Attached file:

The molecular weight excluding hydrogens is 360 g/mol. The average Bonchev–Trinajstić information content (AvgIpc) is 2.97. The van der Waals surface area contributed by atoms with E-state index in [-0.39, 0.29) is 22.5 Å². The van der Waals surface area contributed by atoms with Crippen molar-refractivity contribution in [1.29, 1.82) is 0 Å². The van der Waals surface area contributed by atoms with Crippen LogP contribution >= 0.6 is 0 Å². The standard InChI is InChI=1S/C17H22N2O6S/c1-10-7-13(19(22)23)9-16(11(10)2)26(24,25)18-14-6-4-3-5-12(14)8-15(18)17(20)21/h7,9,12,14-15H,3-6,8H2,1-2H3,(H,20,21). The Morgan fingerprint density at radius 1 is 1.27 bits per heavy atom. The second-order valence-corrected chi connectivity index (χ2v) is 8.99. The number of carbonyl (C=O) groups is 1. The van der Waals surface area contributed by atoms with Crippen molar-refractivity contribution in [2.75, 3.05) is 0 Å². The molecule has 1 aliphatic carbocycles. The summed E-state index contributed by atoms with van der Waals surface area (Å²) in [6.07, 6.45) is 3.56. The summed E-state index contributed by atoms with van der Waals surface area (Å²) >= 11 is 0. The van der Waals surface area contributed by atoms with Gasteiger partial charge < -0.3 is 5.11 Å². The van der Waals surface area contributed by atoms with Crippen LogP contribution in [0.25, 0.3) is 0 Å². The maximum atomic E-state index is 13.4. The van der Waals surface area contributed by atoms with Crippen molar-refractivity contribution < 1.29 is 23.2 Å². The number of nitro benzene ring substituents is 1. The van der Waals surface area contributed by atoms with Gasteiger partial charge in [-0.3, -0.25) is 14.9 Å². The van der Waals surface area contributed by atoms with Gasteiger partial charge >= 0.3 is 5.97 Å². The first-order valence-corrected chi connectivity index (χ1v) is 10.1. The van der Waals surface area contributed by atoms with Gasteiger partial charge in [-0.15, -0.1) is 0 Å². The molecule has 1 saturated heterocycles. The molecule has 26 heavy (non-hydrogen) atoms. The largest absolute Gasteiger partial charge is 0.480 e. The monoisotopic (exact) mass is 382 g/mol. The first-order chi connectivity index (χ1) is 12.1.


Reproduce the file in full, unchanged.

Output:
The molecular weight excluding hydrogens is 360 g/mol. The average Bonchev–Trinajstić information content (AvgIpc) is 2.97. The van der Waals surface area contributed by atoms with E-state index in [-0.39, 0.29) is 22.5 Å². The van der Waals surface area contributed by atoms with Crippen molar-refractivity contribution in [1.29, 1.82) is 0 Å². The van der Waals surface area contributed by atoms with Crippen LogP contribution >= 0.6 is 0 Å². The standard InChI is InChI=1S/C17H22N2O6S/c1-10-7-13(19(22)23)9-16(11(10)2)26(24,25)18-14-6-4-3-5-12(14)8-15(18)17(20)21/h7,9,12,14-15H,3-6,8H2,1-2H3,(H,20,21). The Morgan fingerprint density at radius 1 is 1.27 bits per heavy atom. The second-order valence-corrected chi connectivity index (χ2v) is 8.99. The number of carbonyl (C=O) groups is 1. The van der Waals surface area contributed by atoms with Crippen molar-refractivity contribution in [2.75, 3.05) is 0 Å². The molecule has 1 aliphatic carbocycles. The summed E-state index contributed by atoms with van der Waals surface area (Å²) in [6.07, 6.45) is 3.56. The summed E-state index contributed by atoms with van der Waals surface area (Å²) >= 11 is 0. The van der Waals surface area contributed by atoms with Gasteiger partial charge < -0.3 is 5.11 Å². The van der Waals surface area contributed by atoms with Crippen LogP contribution in [0.25, 0.3) is 0 Å². The maximum atomic E-state index is 13.4. The van der Waals surface area contributed by atoms with Crippen molar-refractivity contribution < 1.29 is 23.2 Å². The number of nitro benzene ring substituents is 1. The van der Waals surface area contributed by atoms with Gasteiger partial charge in [-0.3, -0.25) is 14.9 Å². The van der Waals surface area contributed by atoms with Gasteiger partial charge >= 0.3 is 5.97 Å². The first-order valence-corrected chi connectivity index (χ1v) is 10.1. The van der Waals surface area contributed by atoms with Gasteiger partial charge in [-0.15, -0.1) is 0 Å². The molecule has 1 saturated heterocycles. The molecule has 26 heavy (non-hydrogen) atoms. The largest absolute Gasteiger partial charge is 0.480 e. The monoisotopic (exact) mass is 382 g/mol. The first-order chi connectivity index (χ1) is 12.1.